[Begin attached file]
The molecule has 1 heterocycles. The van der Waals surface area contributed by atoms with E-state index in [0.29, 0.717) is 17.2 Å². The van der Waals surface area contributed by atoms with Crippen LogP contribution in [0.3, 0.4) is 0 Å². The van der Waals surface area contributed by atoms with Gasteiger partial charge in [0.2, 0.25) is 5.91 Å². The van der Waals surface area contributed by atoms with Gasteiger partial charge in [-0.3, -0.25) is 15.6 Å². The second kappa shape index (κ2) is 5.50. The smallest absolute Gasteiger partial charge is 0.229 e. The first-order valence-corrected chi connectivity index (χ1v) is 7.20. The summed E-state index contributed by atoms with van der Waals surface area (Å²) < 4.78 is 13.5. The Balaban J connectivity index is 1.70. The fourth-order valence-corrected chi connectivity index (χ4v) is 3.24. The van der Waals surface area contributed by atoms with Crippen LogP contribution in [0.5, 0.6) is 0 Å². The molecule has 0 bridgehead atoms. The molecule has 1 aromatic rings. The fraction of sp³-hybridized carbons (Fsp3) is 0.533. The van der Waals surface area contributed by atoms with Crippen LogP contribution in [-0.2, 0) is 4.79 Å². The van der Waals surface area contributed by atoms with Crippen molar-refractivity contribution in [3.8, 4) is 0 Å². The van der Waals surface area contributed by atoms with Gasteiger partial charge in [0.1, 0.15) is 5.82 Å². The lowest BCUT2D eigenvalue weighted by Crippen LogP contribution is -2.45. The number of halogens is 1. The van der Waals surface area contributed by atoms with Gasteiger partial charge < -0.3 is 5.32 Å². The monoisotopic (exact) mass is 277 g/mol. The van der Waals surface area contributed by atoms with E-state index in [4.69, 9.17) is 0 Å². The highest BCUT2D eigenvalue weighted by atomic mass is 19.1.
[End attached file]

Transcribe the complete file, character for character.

The molecule has 1 heterocycles. The van der Waals surface area contributed by atoms with E-state index in [0.29, 0.717) is 17.2 Å². The van der Waals surface area contributed by atoms with Crippen LogP contribution in [0.3, 0.4) is 0 Å². The van der Waals surface area contributed by atoms with Gasteiger partial charge in [0.2, 0.25) is 5.91 Å². The van der Waals surface area contributed by atoms with Gasteiger partial charge in [-0.3, -0.25) is 15.6 Å². The second kappa shape index (κ2) is 5.50. The smallest absolute Gasteiger partial charge is 0.229 e. The first-order valence-corrected chi connectivity index (χ1v) is 7.20. The summed E-state index contributed by atoms with van der Waals surface area (Å²) < 4.78 is 13.5. The Balaban J connectivity index is 1.70. The fourth-order valence-corrected chi connectivity index (χ4v) is 3.24. The van der Waals surface area contributed by atoms with Crippen LogP contribution in [0.5, 0.6) is 0 Å². The molecule has 0 bridgehead atoms. The molecule has 1 aromatic rings. The fraction of sp³-hybridized carbons (Fsp3) is 0.533. The van der Waals surface area contributed by atoms with Crippen LogP contribution in [-0.2, 0) is 4.79 Å². The van der Waals surface area contributed by atoms with Crippen molar-refractivity contribution in [3.8, 4) is 0 Å². The van der Waals surface area contributed by atoms with Gasteiger partial charge in [0.1, 0.15) is 5.82 Å². The lowest BCUT2D eigenvalue weighted by Crippen LogP contribution is -2.45. The number of halogens is 1. The van der Waals surface area contributed by atoms with Gasteiger partial charge < -0.3 is 5.32 Å². The monoisotopic (exact) mass is 277 g/mol. The van der Waals surface area contributed by atoms with E-state index in [4.69, 9.17) is 0 Å². The highest BCUT2D eigenvalue weighted by atomic mass is 19.1.